Brisbane public relations agency Mercer PR came under fire recently after it released the identity of a female sexual assault complainant on Nauru in what was described as an “extraordinary” breach of privacy. The press response was brutal and even the Public Relations Institute of Australia waded into the fray, calling for better professional standards.
Among the questions raised about Mercer’s conduct, one of the most prominent was whether or not releasing the woman’s name may have constituted a breach of Australian privacy law. Mercer claimed that they were only doing what their client had instructed them to do, which the Nauruan Government confirmed, stating that they had not ‘published’ the name and had merely sent a police report including the name to a few select media outlets.
So what are the rules for agencies when it comes to privacy and issuing press releases and information on behalf of clients?
Lessons for agencies
Like any other Australian business, PR agencies with a turnover of more than $3 million annually must comply with the Australian Privacy Principles, as set out in the Privacy Act 1988 (Cth) (the Act). Even agencies with a turnover of less that $3 million may need to comply if they disclose personal information to anyone else for a benefit, service or advantage. As a general principle, it is good practice for agencies to assume that Australian privacy laws apply to them.
The Australian Privacy Principles regulate the collection, use and disclosure of personal information, which is defined as information or an opinion about an identified individual, or an individual who is reasonably identifiable, whether the information or opinion is true or not and whether the information or opinion is recorded in a material form or not. Classic examples include information like an individual’s name, age or address.
Additional protections apply to a category of personal information called “sensitive information”, which includes information about an individual’s racial or ethnic origin, political opinions, religious beliefs, sexual orientation, health information and more. Such information can generally only be collected with the express consent of the individual to whom the information relates.
The APPs provide that an organisation must not collect personal information unless the information is “reasonably necessary” for one of its functions or activities. For PR agencies, collecting personal information to provide services to clients would be an example of such a function or activity. Sensitive information, however, may generally only be collected with the consent of the individual.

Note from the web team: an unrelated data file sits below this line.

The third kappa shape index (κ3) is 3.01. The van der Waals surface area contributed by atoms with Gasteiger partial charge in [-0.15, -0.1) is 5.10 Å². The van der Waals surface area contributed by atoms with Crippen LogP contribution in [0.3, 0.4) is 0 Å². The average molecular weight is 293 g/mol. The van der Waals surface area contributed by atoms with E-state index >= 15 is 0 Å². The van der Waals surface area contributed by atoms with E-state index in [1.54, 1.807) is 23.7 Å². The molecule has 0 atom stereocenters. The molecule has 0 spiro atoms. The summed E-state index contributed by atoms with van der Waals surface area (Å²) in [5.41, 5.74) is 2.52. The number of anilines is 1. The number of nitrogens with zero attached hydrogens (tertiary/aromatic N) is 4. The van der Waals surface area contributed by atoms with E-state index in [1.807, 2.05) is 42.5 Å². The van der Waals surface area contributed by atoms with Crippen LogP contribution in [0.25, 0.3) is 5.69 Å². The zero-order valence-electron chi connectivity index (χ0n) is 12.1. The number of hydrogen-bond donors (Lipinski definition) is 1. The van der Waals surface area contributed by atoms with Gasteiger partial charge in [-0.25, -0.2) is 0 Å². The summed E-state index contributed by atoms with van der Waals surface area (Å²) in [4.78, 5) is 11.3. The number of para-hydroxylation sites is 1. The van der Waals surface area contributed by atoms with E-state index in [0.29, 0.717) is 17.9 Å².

In setting out the provisions governing the collection, use and disclosure of personal information, the Act draws no distinction, except in certain limited circumstances that dead with contracted service providers to government agencies, between entities that control or own personal information and entities that provide services to such information owners. PR agencies typically fall into the second category, where information might fall into their possession by virtue of the work they do for their clients, but generally is not collected directly from the individual. Regardless of how the personal information came into its possession, all such APP entities, including PR agencies, are bound under the Act in respect of their handling of that personal information.
For PR firms, this means that they are bound to deal with personal information in accordance with the APPs, even though they did not collect the information themselves. Practically speaking, if a client therefore asks its agency to disclose personal information in a press release or attachment, the PR firm must still consider its obligations under the Act before disclosing the information.
On a practical level, it is important that PR agencies consider privacy and personal information when entering into new agreement with their clients. In particular, consider the need for clauses that require clients to ensure that any information provided to the agency will comply with privacy laws.